“Ric Nesbitt, a Texan whose 16-year-old daughter was murdered, described how it feels to the 1997 convention of the Southern Newspaper Publishers Association: “Most victims and their families are average citizens — ill-prepared to deal with any of the variety of demands suddenly made upon them. At a time when their coping skills are at their lowest, society somehow expects that we be at our best. The media is inextricably involved in this” (30).
The one thing I really like about Haiman’s book is how he uses good journalism to describe journalism. By that I mean he finds really good quotes from people who are qualified to have a specific opinion in order to get his point across. This example of a man who lost his daughter sharing how he and many other victims of crime and the media responded to the media thrusting a mike in their faces is very real. It’s well put, to the point, and very true. If your daughter was murdered, of course you aren’t going to give the best quotes. This is why the news is riddled with people giving quotes like “She was the nicest girl” and “I don’t understand why anyone would do this to our [fill in the blank].” These feelings are natural, but they aren’t really good quotes because they don’t say anything thousands of other people haven’t said already. It is the fact that broadcast journalists can get the victim’s parents to cry that really impresses the audience. The minute you see that loved one cry, you don’t think about what they’re saying, you pity them and thank the news for alerting you to the story. Print news works similarly. Although you cannot see the tears, you can still picture them.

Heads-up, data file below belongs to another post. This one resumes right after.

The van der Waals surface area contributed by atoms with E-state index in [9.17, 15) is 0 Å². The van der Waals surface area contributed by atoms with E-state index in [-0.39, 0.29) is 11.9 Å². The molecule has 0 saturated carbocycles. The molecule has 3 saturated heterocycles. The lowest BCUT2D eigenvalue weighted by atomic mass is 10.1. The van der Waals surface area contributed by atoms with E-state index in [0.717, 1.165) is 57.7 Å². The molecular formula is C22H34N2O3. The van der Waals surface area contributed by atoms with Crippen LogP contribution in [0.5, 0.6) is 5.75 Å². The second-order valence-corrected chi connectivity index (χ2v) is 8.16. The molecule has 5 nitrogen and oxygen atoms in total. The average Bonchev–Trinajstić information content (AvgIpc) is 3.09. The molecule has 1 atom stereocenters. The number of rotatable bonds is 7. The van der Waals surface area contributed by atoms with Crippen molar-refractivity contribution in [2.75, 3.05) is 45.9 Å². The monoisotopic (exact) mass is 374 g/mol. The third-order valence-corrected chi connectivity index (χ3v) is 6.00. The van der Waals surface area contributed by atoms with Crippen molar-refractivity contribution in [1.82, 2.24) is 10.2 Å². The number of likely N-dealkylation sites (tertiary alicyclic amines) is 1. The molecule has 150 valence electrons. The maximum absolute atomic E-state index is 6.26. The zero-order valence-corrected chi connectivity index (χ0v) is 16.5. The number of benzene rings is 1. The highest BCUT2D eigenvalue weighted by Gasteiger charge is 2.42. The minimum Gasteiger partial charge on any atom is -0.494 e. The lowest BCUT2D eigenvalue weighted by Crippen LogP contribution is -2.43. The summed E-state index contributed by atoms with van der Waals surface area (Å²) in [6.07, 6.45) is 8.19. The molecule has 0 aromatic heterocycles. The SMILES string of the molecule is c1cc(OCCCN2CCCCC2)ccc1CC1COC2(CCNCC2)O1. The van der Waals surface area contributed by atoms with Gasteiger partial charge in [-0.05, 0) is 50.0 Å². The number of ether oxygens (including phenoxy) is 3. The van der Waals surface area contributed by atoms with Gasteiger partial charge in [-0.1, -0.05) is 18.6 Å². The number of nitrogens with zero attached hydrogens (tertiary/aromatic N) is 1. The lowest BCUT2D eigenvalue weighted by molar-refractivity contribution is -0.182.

You have to feel bad for journalists, though. (Well sort of. They know the job description.) It is their job to ask the tough questions that in normal life, you’d feel awkward asking a person. Nobody wants to ask a girl about her dying grandmother for fear you’d make the problem worse because grandma died last night and you didn’t know. This is why so many of us just don’t ask or ask a different question like “How are you doing?” hoping to get a response that would allow you to at least make an inference. Being sensitive and yet still getting the necessary information is an art form. This is why Haiman suggests training. Read about this on Josie’s blog.